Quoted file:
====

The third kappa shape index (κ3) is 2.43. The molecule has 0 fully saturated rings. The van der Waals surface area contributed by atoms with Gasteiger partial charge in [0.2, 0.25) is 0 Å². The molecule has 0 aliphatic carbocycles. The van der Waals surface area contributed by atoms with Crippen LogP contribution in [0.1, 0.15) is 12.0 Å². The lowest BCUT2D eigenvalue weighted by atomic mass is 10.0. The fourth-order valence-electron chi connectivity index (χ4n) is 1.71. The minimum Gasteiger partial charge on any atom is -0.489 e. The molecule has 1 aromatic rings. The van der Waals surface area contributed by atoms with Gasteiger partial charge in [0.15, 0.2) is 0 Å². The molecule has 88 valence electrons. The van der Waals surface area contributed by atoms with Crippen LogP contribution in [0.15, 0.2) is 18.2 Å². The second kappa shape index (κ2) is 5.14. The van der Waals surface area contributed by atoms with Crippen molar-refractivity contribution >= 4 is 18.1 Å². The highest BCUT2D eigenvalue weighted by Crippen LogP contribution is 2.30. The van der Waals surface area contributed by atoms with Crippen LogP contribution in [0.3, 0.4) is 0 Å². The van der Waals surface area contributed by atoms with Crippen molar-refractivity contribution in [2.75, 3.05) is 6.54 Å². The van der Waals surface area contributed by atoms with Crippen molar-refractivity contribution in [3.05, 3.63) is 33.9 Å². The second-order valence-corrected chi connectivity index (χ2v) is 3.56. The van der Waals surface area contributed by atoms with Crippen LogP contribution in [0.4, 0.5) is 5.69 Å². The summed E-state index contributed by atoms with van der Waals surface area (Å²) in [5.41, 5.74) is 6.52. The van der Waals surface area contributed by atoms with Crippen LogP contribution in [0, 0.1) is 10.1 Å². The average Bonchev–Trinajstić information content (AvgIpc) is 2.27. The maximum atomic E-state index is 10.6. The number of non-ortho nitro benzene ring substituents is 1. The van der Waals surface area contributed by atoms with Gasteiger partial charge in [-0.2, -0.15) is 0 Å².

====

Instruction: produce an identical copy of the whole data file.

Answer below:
The third kappa shape index (κ3) is 2.43. The molecule has 0 fully saturated rings. The van der Waals surface area contributed by atoms with Gasteiger partial charge in [0.2, 0.25) is 0 Å². The molecule has 0 aliphatic carbocycles. The van der Waals surface area contributed by atoms with Crippen LogP contribution in [0.1, 0.15) is 12.0 Å². The lowest BCUT2D eigenvalue weighted by atomic mass is 10.0. The fourth-order valence-electron chi connectivity index (χ4n) is 1.71. The minimum Gasteiger partial charge on any atom is -0.489 e. The molecule has 1 aromatic rings. The van der Waals surface area contributed by atoms with Gasteiger partial charge in [0.15, 0.2) is 0 Å². The molecule has 88 valence electrons. The van der Waals surface area contributed by atoms with Crippen LogP contribution in [0.15, 0.2) is 18.2 Å². The second kappa shape index (κ2) is 5.14. The van der Waals surface area contributed by atoms with Crippen molar-refractivity contribution >= 4 is 18.1 Å². The highest BCUT2D eigenvalue weighted by Crippen LogP contribution is 2.30. The van der Waals surface area contributed by atoms with Crippen LogP contribution in [0.3, 0.4) is 0 Å². The van der Waals surface area contributed by atoms with Crippen molar-refractivity contribution in [2.75, 3.05) is 6.54 Å². The van der Waals surface area contributed by atoms with Crippen molar-refractivity contribution in [3.05, 3.63) is 33.9 Å². The second-order valence-corrected chi connectivity index (χ2v) is 3.56. The van der Waals surface area contributed by atoms with Crippen LogP contribution in [0.4, 0.5) is 5.69 Å². The summed E-state index contributed by atoms with van der Waals surface area (Å²) in [5.41, 5.74) is 6.52. The van der Waals surface area contributed by atoms with Crippen LogP contribution in [0, 0.1) is 10.1 Å². The average Bonchev–Trinajstić information content (AvgIpc) is 2.27. The maximum atomic E-state index is 10.6. The number of non-ortho nitro benzene ring substituents is 1. The van der Waals surface area contributed by atoms with Gasteiger partial charge in [-0.2, -0.15) is 0 Å².